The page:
Travel to sanctioned or embargoed countries may have restrictions or require a license from the U.S. government. Some other destinations are considered high-risk, and we recommend that you follow guidance from the U.S. State Department. You are encouraged to take appropriate precautions when traveling with electronic devices. When traveling to high-risk countries, you should not take devices with unpublished or confidential research data. For more information, please see the guidance provided by UCSB’s Information Security.

Some forms of technology and consumer goods are subject to export controls, even if your destination is not a sanctioned country. Items, such as University owned laptops or tablets, that are kept under your effective control and returned to the U.S. within 12 months are generally exempt from export restrictions. However, other research and high-tech equipment may require review by the Export Control Officer to determine if an export license is needed.

International visitors and scholars

University faculty and staff routinely host international colleagues for short-term visits to campus. In rare cases, visiting scholars may be pressured by their home countries to inappropriately access information or research facilities and equipment.

If you are asked to facilitate the visit of a foreign delegation or asked to sign a Memorandum of Understanding with a foreign institution, please contact Global Engagement. A formal review process exists for these types of activities, and such agreements may only be signed by authorized individuals.

How To Get Assistance

Existing activities or general questions - Specific questions regarding export compliance should be directed to the Export Control Officer, Brian McCurdy, ( and general questions about any of the guidance on this webpage should be directed to the Director of Research Integrity, Barry Rowan, (

New outside professional activities - Faculty members are encouraged to contact their Department Chair about any concerns regarding participation in a Category I or II foreign professional activity related to their research efforts. Depending on the nature of the activity, the Chair may refer the faculty member to the Director of Research Integrity for further discussion.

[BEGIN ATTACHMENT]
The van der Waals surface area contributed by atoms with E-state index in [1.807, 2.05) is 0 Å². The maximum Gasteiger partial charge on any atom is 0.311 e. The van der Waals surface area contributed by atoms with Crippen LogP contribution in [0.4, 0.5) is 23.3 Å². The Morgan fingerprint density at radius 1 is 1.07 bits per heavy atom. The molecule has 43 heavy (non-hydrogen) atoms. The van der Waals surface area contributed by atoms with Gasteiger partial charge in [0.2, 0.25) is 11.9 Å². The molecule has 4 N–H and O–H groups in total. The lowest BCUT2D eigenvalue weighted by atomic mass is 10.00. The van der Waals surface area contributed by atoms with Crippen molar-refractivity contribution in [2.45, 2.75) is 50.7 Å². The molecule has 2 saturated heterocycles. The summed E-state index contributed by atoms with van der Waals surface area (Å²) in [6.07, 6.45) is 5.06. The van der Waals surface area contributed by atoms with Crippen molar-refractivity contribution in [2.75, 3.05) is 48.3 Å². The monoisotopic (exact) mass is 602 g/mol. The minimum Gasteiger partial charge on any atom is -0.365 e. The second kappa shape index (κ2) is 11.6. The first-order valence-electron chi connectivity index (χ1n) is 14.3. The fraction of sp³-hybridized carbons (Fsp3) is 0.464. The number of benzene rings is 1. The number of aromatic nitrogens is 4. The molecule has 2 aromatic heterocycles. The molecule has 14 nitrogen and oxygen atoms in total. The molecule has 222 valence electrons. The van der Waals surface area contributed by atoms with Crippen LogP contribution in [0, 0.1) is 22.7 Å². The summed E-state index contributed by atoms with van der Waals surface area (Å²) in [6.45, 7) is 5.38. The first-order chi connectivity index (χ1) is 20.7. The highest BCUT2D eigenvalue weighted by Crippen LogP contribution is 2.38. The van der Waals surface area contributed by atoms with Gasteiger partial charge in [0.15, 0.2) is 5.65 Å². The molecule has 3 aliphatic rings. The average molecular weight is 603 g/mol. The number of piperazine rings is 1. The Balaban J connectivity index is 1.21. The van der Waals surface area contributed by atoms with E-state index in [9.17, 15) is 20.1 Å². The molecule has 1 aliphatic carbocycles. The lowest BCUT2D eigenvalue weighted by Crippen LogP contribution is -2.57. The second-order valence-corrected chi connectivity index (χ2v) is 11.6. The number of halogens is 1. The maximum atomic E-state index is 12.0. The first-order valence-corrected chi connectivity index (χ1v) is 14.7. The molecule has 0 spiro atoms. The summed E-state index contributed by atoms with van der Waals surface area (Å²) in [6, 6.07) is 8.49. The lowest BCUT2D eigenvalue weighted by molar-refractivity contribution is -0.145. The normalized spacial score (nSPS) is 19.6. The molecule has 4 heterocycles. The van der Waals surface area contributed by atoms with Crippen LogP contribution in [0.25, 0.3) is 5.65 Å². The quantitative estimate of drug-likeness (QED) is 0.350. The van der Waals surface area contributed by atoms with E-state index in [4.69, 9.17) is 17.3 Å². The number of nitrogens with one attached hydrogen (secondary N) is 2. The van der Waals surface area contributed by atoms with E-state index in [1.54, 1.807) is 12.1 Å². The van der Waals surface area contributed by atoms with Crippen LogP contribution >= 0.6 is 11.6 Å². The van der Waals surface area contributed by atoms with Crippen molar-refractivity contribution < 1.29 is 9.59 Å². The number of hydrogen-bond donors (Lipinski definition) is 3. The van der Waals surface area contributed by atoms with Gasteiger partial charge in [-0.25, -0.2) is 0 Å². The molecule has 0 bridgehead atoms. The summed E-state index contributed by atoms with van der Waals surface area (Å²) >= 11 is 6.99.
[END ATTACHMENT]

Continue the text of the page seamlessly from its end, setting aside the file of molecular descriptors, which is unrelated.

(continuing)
Grant reporting - Questions regarding individual grants and contracts can be directed to your designated Sponsored Projects Team. If you are unsure who your SPO team is, please visit the sponsored projects team website.

Training resources

UC Research Security Videos

UC Riverside’s Center of Excellence for Risk & Safety training has developed four Research Security related videos. The following short videos can be accessed through the Learning Center by clicking this direct link. Once you start the training, you will be able to select any of the following topics. In addition to the topics listed below, more in-depth training is available at the Learning Center on Export Controls or Restricted Party Screening.

Disclosures: Conflicts of Interest & Conflict of Commitments
Conflicts of interest (COI) and Conflict of commitments (COC); what to disclose; how to disclose; foreign talent programs, and resources.
(Length: 4 min 35 seconds)

Talent Recruitment Programs
Overview of talent recruitment programs, how to recognize talent recruitment programs, risks, reporting requirements, and resources.
(Length: 3 min 50 seconds)

International Collaborations
Basics of export control, restricted party screening, fundamental research exclusion, risks & considerations, and resources.
(Length: 3 min 50 seconds)

Data Security
Transfer of materials, ideas, or information; data security, international travel, export control considerations, and resources.
(Length: 3 min 20 seconds)

NSF Research Security Training

In early 2024, NSF released a series of Research Security Training modules. These modules are intended for researchers and administrators supported by federally-funded research. There are four modules (~60 minutes each), covering the following topics:

  1. What is Research Security?
  2. Disclosure
  3. Manage and Mitigate Risk
  4. International Collaboration



Do these issues only apply to NIH grants?

No. The Department of Defense, the National Science Foundation, and the Department of Energy have also issued statements regarding this issue. Given the current U.S. Government focus on this issue, we anticipate similar guidance, statements, or requirements will be forthcoming from other funding agencies.

Do I need to make disclosures related to the work of my graduate students if they are foreign nationals? Does this affect Postdoctoral scholars?

In most cases, there is no reason to disclose participation of foreign students or postdocs on sponsored research, especially if all such work will be performed in the U.S. The university Nondiscrimination and Affirmative Action Policy states that the university does not discriminate on the basis of citizenship. UCSB, therefore, generally does not accept public and private sponsors’ restrictions of research based on citizenship.

However, there may be cases where working with a student or postdoc might be considered a “foreign component,” e.g., if that student or postdoc is performing effort in a foreign country. NIH defines a foreign component as “any significant scientific element or segment of a project outside of the United States, either by the recipient or by a researcher employed by a foreign organization, whether or not grant funds are expended."

Can I add disclosures to current projects or proposals?

Yes – contact your designated Sponsored Projects Team to have your application corrected. If you are unsure who your Sponsored Projects Team (SPO) team is, please visit our staff directory.